I was really sick. I had a high fever, a painfully sore throat, and was quite congested. The male nurse asked my mom why she had brought me in to see the doctor. She explained the best she could given that English was not her first language. She couldn’t find a word to say, so she asked me to tell him how I felt. I drew a blank—I had just learned to speak English and did not have enough vocabulary to explain. So in her best attempt, she told him I was constipated. She meant congested. I was 5. I have never forgotten the look on his face as he laughed at my mom. For years, I fantasized about running into him so I could punch him. I promised myself that that would never happen again.
I share moments like this whenever I sit with a client who grew up with parents who spoke a different language. Most of us who come from bicultural homes have many stories of serving as a translator to our parents. While other kids and even younger siblings are playing, we are at the kitchen table or on a call translating for our caretakers. We lose something when we are 7, 6, or even 5 and have to serve as translators to our parents. We grow up a bit faster. We become over-responsible. We inadvertently become caretakers for our caretakers. The pressure of getting it right and the guilt when we don’t know what to say. I remembered being proud of helping when my brain remembered the right words, guilty when I couldn’t help, and resentful that I had no choice, I could not say no.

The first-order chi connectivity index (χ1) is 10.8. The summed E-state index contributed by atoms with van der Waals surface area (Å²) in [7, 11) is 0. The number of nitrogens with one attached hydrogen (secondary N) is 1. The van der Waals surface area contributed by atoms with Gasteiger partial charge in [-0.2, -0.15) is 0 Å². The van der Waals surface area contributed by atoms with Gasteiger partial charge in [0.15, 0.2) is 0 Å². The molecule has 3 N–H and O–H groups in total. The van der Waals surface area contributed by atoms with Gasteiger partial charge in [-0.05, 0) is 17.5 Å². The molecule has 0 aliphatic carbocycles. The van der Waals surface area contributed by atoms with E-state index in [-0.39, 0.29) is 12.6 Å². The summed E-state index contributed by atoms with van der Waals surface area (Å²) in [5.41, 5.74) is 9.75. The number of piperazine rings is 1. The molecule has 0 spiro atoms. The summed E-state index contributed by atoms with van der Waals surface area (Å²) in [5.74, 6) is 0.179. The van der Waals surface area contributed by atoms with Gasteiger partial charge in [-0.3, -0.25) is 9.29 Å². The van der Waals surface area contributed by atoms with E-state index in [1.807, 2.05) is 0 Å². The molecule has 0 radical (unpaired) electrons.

It’s a subtle shift.
I have always loved my role as the eldest in my family. I always loved being able to help my mother. She was my original Badass Mujer. Can you imagine coming to a country where you don’t know the language? She made the choice not to perfect her English so she could teach my sister and me Spanish. She deserves a parade, not being made fun of. Seeing what that man did to my mother changed me.
And it’s not all bad.
We now know that those that were translators tend to be more caring. More aware of those in their surroundings that need help. We are often the advocates, making sure that everyone is understood and serving as translators where we can. I know I offer my translation skills wherever I am.
Think of what your Translator story is.
Let’s celebrate this role together.